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The onset of rheumatoid arthritis following trauma

Authors Brawer A, Goel N

Received 14 April 2016

Accepted for publication 13 July 2016

Published 17 August 2016 Volume 2016:8 Pages 77—80


Checked for plagiarism Yes

Review by Single anonymous peer review

Peer reviewer comments 2

Editor who approved publication: Professor Chuan-Ju Liu

Arthur E Brawer, Noopur Goel

Department of Medicine, Monmouth Medical Center, Long Branch, NJ, USA

Background: Rheumatoid arthritis (RA) is known to have many predisposing factors.
Objective: We studied individuals whose RA was initiated by physical injuries.
Patients and methods: Sixty patients (43 females), previously well, developed RA following trauma. No other known environmental or familial influences were present. Fourteen sustained a fracture; of the 46 who did not, 36 sustained multiple injuries that in part involved the axial skeleton. Subsequent unremitting daily pain, stiffness, limited motion, pain on motion, and/or swelling in the injured areas were mandatory for inclusion.
Results: Nine months after injuries (span: 2 weeks–36 months), more obvious signs of inflammation (IM) appeared in multiple other joints that were previously not affected by the original trauma. In those with laboratory tests done prior to the spread of IM (30/60), 22 (73%) were normal until an average 8 months after the spread of IM. Of the entire cohort of 60, only 23% had a positive rheumatoid factor, but 43% had a positive antinuclear antibody.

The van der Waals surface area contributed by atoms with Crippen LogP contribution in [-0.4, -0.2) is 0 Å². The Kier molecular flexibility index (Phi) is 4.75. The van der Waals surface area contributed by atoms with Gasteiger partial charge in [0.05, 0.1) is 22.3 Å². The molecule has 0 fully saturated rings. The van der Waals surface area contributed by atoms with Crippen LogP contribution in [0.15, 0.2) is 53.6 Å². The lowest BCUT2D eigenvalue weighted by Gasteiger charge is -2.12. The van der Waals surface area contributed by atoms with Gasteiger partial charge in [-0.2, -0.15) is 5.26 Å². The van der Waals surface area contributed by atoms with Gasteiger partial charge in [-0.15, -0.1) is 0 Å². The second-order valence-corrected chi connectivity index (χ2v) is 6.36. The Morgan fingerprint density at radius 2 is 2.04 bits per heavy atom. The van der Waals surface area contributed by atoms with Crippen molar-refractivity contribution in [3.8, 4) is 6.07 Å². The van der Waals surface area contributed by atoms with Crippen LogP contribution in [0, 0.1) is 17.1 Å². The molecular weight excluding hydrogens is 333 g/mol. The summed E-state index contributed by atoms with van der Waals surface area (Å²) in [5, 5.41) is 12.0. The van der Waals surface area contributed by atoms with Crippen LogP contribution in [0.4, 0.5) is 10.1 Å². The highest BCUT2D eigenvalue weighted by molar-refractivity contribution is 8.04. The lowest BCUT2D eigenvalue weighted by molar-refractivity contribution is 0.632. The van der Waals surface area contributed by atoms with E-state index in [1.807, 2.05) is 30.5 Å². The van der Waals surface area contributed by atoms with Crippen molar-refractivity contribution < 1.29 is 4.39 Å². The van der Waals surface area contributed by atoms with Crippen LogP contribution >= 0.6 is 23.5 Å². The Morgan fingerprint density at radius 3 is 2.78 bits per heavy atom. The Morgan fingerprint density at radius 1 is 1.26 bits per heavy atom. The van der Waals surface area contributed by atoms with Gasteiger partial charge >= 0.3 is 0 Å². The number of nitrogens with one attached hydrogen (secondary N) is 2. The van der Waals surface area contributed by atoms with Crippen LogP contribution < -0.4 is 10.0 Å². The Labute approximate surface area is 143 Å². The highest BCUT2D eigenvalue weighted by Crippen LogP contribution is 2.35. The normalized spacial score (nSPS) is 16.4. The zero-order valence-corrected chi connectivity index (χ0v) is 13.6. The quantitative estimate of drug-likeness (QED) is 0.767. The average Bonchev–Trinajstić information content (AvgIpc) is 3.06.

Conclusion: It seems apparent that any severe trauma to a joint may precipitate an ongoing localized chronic inflammatory disorder for an indefinite period of time, which may then lead to the spread of IM to multiple other joints. The initiation of RA following trauma warrants consideration as a legitimate entity.

Keywords: rheumatoid arthritis, trauma, injuries, inflammation, antinuclear antibody, rheumatoid factor

A Letter to the Editor has been received and published for this article.

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